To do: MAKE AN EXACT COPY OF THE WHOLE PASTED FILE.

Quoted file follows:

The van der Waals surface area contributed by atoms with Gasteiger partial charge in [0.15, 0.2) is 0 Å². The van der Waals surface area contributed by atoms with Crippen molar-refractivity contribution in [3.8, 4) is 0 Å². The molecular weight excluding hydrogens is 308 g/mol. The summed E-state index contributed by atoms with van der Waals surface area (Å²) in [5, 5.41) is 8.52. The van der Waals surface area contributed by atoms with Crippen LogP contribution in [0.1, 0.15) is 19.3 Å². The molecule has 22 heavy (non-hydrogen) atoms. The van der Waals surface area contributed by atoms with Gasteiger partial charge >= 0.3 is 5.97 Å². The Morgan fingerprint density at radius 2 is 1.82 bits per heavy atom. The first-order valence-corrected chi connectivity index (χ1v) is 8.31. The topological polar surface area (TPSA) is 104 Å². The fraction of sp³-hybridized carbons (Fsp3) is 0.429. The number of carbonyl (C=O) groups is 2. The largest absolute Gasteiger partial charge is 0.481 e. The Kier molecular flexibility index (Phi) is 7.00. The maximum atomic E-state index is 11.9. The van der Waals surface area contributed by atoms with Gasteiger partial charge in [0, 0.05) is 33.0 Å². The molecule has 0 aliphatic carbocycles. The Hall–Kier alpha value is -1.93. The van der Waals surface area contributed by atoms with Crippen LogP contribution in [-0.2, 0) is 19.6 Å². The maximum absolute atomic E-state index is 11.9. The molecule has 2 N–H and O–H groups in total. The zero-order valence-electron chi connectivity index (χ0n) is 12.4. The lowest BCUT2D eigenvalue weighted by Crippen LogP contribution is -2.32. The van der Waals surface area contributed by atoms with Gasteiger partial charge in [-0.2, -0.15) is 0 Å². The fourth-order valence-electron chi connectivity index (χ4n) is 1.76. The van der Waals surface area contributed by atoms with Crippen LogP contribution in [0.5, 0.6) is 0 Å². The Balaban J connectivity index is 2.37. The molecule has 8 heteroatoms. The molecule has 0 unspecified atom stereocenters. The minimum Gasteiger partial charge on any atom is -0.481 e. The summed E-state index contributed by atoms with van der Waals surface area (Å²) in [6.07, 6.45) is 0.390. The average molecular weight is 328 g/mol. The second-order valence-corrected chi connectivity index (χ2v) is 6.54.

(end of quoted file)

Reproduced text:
The van der Waals surface area contributed by atoms with Gasteiger partial charge in [0.15, 0.2) is 0 Å². The van der Waals surface area contributed by atoms with Crippen molar-refractivity contribution in [3.8, 4) is 0 Å². The molecular weight excluding hydrogens is 308 g/mol. The summed E-state index contributed by atoms with van der Waals surface area (Å²) in [5, 5.41) is 8.52. The van der Waals surface area contributed by atoms with Crippen LogP contribution in [0.1, 0.15) is 19.3 Å². The molecule has 22 heavy (non-hydrogen) atoms. The van der Waals surface area contributed by atoms with Gasteiger partial charge >= 0.3 is 5.97 Å². The Morgan fingerprint density at radius 2 is 1.82 bits per heavy atom. The first-order valence-corrected chi connectivity index (χ1v) is 8.31. The topological polar surface area (TPSA) is 104 Å². The fraction of sp³-hybridized carbons (Fsp3) is 0.429. The number of carbonyl (C=O) groups is 2. The largest absolute Gasteiger partial charge is 0.481 e. The Kier molecular flexibility index (Phi) is 7.00. The maximum atomic E-state index is 11.9. The van der Waals surface area contributed by atoms with Gasteiger partial charge in [0, 0.05) is 33.0 Å². The molecule has 0 aliphatic carbocycles. The Hall–Kier alpha value is -1.93. The van der Waals surface area contributed by atoms with Crippen LogP contribution in [-0.2, 0) is 19.6 Å². The maximum absolute atomic E-state index is 11.9. The molecule has 2 N–H and O–H groups in total. The zero-order valence-electron chi connectivity index (χ0n) is 12.4. The lowest BCUT2D eigenvalue weighted by Crippen LogP contribution is -2.32. The van der Waals surface area contributed by atoms with Gasteiger partial charge in [-0.2, -0.15) is 0 Å². The fourth-order valence-electron chi connectivity index (χ4n) is 1.76. The van der Waals surface area contributed by atoms with Crippen LogP contribution in [0.5, 0.6) is 0 Å². The Balaban J connectivity index is 2.37. The molecule has 8 heteroatoms. The molecule has 0 unspecified atom stereocenters. The minimum Gasteiger partial charge on any atom is -0.481 e. The summed E-state index contributed by atoms with van der Waals surface area (Å²) in [6.07, 6.45) is 0.390. The average molecular weight is 328 g/mol. The second-order valence-corrected chi connectivity index (χ2v) is 6.54.